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Riverland News, Thursday, January 24, 2013 13 Fun and GAMES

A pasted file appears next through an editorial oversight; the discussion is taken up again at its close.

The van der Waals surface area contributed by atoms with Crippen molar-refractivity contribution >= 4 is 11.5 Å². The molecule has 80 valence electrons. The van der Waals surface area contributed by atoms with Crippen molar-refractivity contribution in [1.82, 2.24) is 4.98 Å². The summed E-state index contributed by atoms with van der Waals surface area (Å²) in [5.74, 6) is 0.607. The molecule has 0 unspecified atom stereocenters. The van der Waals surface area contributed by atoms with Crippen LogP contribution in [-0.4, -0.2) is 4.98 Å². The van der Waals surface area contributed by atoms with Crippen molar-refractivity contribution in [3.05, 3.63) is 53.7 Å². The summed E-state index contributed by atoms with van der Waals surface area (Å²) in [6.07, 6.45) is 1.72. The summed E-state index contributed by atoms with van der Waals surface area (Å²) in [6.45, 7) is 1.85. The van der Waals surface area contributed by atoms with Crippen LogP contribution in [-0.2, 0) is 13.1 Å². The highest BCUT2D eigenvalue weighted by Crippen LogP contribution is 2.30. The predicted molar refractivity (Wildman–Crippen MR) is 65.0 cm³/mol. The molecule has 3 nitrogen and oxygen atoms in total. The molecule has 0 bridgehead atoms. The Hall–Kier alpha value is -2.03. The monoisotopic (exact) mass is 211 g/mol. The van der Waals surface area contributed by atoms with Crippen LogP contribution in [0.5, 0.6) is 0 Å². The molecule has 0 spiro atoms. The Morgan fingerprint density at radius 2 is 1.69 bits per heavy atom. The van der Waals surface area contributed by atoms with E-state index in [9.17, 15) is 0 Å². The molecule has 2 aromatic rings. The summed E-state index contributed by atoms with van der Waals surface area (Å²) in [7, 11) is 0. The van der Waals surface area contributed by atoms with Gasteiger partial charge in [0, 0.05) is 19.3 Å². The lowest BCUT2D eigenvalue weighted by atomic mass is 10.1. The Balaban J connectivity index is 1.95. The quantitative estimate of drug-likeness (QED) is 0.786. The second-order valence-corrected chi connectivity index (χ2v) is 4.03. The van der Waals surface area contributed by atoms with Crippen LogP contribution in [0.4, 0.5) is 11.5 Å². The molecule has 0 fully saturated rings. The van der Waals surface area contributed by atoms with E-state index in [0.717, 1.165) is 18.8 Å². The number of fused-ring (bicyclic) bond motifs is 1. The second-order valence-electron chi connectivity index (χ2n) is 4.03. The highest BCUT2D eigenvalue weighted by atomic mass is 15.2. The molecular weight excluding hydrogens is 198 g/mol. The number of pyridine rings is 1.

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review of Hartigan. Mrs. Hartigan is continuously willing to lend a hand when needed and without being asked, said DES teacher Terry Weber, who has worked with Hartigan for the past three years. She is aware of what is being taught by each teacher and takes this into consideration as she changes classrooms. Her schedule is flexible and allows for changes when needed. Lou knows the distinctive dynamics of each classroom, individual student needs as well as each instructors classroom management. Her committment to the profession is evident in every aspect as she works with students and networks with her peers. Lou is an essential asset to the Dunnellon Elementary School community. Without her assistance throughout our school community, our students would not reach their full potential. Her mentorship is extremely valuable to each child and their family. Hartigan was instrumental in developing and coordinating efforts with CTAE in creating a shade house and the barn area for the 4-H program, which is used by studetns in the secondand third-grade CUBS Cove classrooms. Additionally, she organizes service projects such as food drives and production of video entries from Dunnellon Elementary for the Marion County Media Festival. She volunteers for numerous other events such as parent literacy nights, United Way, March of Dimes and Relay for Life. Not only is Mrs. Hartigan committed to Dunnellon Elementary School, wrote Gina Dickey, assistant principal, she is dedicated to the community. This years district finalists are: Jarrod Lynn, Hammett Bowen Jr. Elementary. Lynn is an ESE paraprofessional working with Autistic students. A relative newcomer to the district with two years experience, Lynns working on his college degree and plans to teach in his own classroom someday. His colleagues describe him as a person who gets it when it comes to meeting the needs of special children. Patricia Sigmon, Lake Weir Middle. Sigmon is an ESOL paraprofessional (English for Speakers of Other Languages) and works primarily with non-Englishspeaking students to conquer language barriers. Shes worked at LWMS for 15 years and translates for parents and is known as the go to girl for any language issue. Nidia Delgado, Marion Oaks Elementary. Delgado serves as the schools receptionist, greeting students, parents, staff, and visitors at the schools front desk. On the job just one year, she received the schools volunteer award, and her attendance and work ethic are unmatched according to her nominator. Rubina Estrill, Sunrise Elementary. Estrill is a paraprofessional working with students in the schools Learning Academy. At Sunrise for 13 years, she also volunteers for numerous afterhours school events and seeks out opportunities to be of service according to her nominator. Shes often called Miss Sunrise Elementary. The winner will be named at 11:30 a.m. Tuesday, Feb. 12, at a luncheon at the Ocala Hilton, then advance to the state competition. In all, 61 employees were named as school-based School-Related Employees of the Year. RS Garden Club to meet Jan. 24The Rainbow Springs Garden Club will meet at 1 p.m. Thursday, Jan. 24, at the American Legion Hall, 10730 U.S. 41, just north of Wal-Mart. Debe Johns, herb grower, will give a presentation about herb culture. Annual membership (September through May) is $10. Guest fee is $5 per visit for two visits, after which you become a member. For more information, call Barbara Roberts at 489-9680.Friends of the Library to meet Feb. 5The Friends of the Dunnellon Public Library will host its monthly meeting at 10 a.m. Tuesday, Feb. 5, in the Library Meeting Room at the Dunnellon Public Library at 20351 Robinson Road. For more information, call 438-2520. American Legion activities slated American Legion Wall-Rives Post 58 and the Womens Auxiliary will meet at 7 p.m. the first Wednesday monthly. Dinner will be served at 6. The Dunnellon Young Marines meet at 6 p.m. Tuesdays. Bingo will be at 6 p.m. Thursdays. Doors open at 4. Smoking is not allowed. Refreshments are available. The outdoor flea market and pancake breakfast is the third Saturday monthly. Cost for the breakfast is $5 per person. New Writers Group to meet The Writers Group of Central Florida (Dunnellon), a new group open to all writers, will meet at 1 p.m. the first Saturday monthly at the Dunnellon Public Library. For more information, email wgdunnellon@yahoo. com. to prepare for this fun and rewarding experience. Good luck to our teams as they compete against their Marion County middle school peers: Megan Barde, Ariel Benjamin, Breanna Bergeron, Savannah bond, Hunter Day, Hunter Gutierrez, Megan Howard, Shelby Meyers, Chandler Neal, Cameron Pike, Robert Reed, Christopher Ruiz, Kristen Starr, and Trevor Vonseggern. Have fun and enjoy! A band parent meeting is scheduled at 6 p.m. Tuesday, Jan. 29, in the Band Room with Band Director, Ms. Kristina Roblow. From 3:40 to 5:15 p.m. Tuesday, Jan. 29, and Wednesday, Jan. 30, there will be basketball practice with Coaches Bentle and Rumsey in the DMS Gym. Our basketball teams and fans will enjoy a home game Jan. 31 as the Fort King Middle School teams challenge the DMS teams. The girls basketball game will begin at 4:30 p.m. in the DMS gym and the boys basketball game will tipoff at 5:30. Admission is free and we invite our parents, students, staff and basketball fans to come out and support our young athletes as they demonstrate their basketball skills, team work, and of course, have a lot of fun. FFA Parents, in preparation for the upcoming Southeastern Youth Fair (SEYF), the Dunnellon Middle School FFA is in need of parent volunteers to man the concession stands Monday, Feb. 18. If you would like to volunteer, call Mr. Matthew Dettloff, DMS Agriculture teacher, at 465-6720. We would like to reach out to parents of sixthgraders who received a health screening results letter referring their child for medical followup for a possible health problem to please followup with your health care provider and return the bottom portion of the form to the DMS school nurse if you have not already done so. These health results and parental follow-up are part of your childs permanent school record. If you have not received the initial screening results, followup letter, or if you have a problem seeking followup care, call the Dunnellon Middle School nurse/clinic for assistance with this important issue. We would like to remind everyone about the 2012-13 yearbook preorder sale price is $27. This pre-sale price will be available until Thursday, Jan. 31. Save $8 by taking advantage of this pre-order price. Yearbooks will cost $35 in May. The Yearbook Committee has an exciting 90 allcolor page issue planned and invite parents, guardians, friends and family to add a dedication at a reasonable cost. Email Miss Beth Wood for more information regarding dedications at Beth.Wood@marion.k12. fl.us It is not too late to take advantage of the opportunity to share candid photos of after-school activities such as cheerleading, football, karate, Little League, birthdays, vacations, etc., for the 2012-13 DMS Yearbook. The Dunnellon Middle School S.A.V.E. Club members (Students Against Violence Everywhere) are requesting your unopened trial sized toiletries for their upcoming community project for the boys and girls in the Ocala Arnette House. If you have any unopened trial sized toiletry items you dont need, drop them off at Building No. 1 for the S.A.V.E. Clubs community project. Thank you for your assistance with this project. 14 Riverland News, Thursday, January 24, 2013 Where Quality And Price Meet 000DOM3 CAC035472 LIC. & INS. 4 6 5 5 3 5 3 www.dunnellonair.com AIR CONDITIONING Replacement Specialists 000CLCO IRRIGATION LLC. SPRINKLERS IRRIGATION 3398 S.W. 74th Ave., Bay 101, Ocala Comp #7085 Call for details 352-237-5731 Serving Marion County Since 1982 Early Spring Specials Licensed Fully Insured Certified Irrigation Auditor We will beat any written estimate on irrigation repairs or installation. 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Comp #2038 MC3656 ALUMINUM 000DNJZ 711178 DIAL-A-PRO RIVERLAND For Your Professional Needs... 000DTGP SMALLRIDGE continued from page 11 CALENDAR OF EVENTS Thursday, Jan. 24 3:50 to 4:50 p.m. Academic Brain Bowl Practice in Mr. Williams Room 3:40 to 5:15 p.m. Basketball Practice in the gym. Friday, Jan. 25 Report Cards issued at DMS. Saturday, Jan. 26 8:30 a.m. to noon Middle School Academic Brain Bowl Competition at Vanguard High School, 7 N.W. 28th St., Ocala. Parents and students welcome to attend the competition. Tuesday, Jan. 29 6 p.m. Band Parent Meeting in the DMS Band Room. 3:40 to 5:15 p.m. Boys and girls Basketball Practice in the Gym. Wednesday, Jan. 30 3:40 to 5:15 p.m. Boys and girls basketball practice in the Gym. NEWS NOTES JEFF BRYAN/Riverland NewsLouetta Hartigan is overcome with joy upon hearing the news while standing with Gina Dickey, left, and Fredna Wilkerson, right. SURPRISE continued from page 11